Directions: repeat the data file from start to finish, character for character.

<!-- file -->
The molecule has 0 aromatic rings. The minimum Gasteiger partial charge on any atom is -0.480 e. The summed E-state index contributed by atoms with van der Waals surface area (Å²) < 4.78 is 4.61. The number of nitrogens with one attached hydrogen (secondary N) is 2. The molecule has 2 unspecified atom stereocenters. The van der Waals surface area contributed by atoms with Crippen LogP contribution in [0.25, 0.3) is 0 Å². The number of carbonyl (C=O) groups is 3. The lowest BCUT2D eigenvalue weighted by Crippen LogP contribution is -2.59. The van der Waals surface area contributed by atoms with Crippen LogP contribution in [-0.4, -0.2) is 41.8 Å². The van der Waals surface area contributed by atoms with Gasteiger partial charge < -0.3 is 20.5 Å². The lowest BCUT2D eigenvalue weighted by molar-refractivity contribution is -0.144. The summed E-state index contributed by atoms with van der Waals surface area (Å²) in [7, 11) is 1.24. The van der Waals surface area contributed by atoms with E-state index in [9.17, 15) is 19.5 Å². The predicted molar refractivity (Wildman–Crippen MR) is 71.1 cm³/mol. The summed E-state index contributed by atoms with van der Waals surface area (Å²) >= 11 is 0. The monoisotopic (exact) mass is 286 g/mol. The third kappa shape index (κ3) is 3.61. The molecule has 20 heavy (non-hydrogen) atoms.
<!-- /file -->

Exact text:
The molecule has 0 aromatic rings. The minimum Gasteiger partial charge on any atom is -0.480 e. The summed E-state index contributed by atoms with van der Waals surface area (Å²) < 4.78 is 4.61. The number of nitrogens with one attached hydrogen (secondary N) is 2. The molecule has 2 unspecified atom stereocenters. The van der Waals surface area contributed by atoms with Crippen LogP contribution in [0.25, 0.3) is 0 Å². The number of carbonyl (C=O) groups is 3. The lowest BCUT2D eigenvalue weighted by Crippen LogP contribution is -2.59. The van der Waals surface area contributed by atoms with Crippen LogP contribution in [-0.4, -0.2) is 41.8 Å². The van der Waals surface area contributed by atoms with Gasteiger partial charge < -0.3 is 20.5 Å². The lowest BCUT2D eigenvalue weighted by molar-refractivity contribution is -0.144. The summed E-state index contributed by atoms with van der Waals surface area (Å²) in [7, 11) is 1.24. The van der Waals surface area contributed by atoms with E-state index in [9.17, 15) is 19.5 Å². The predicted molar refractivity (Wildman–Crippen MR) is 71.1 cm³/mol. The summed E-state index contributed by atoms with van der Waals surface area (Å²) >= 11 is 0. The monoisotopic (exact) mass is 286 g/mol. The third kappa shape index (κ3) is 3.61. The molecule has 20 heavy (non-hydrogen) atoms.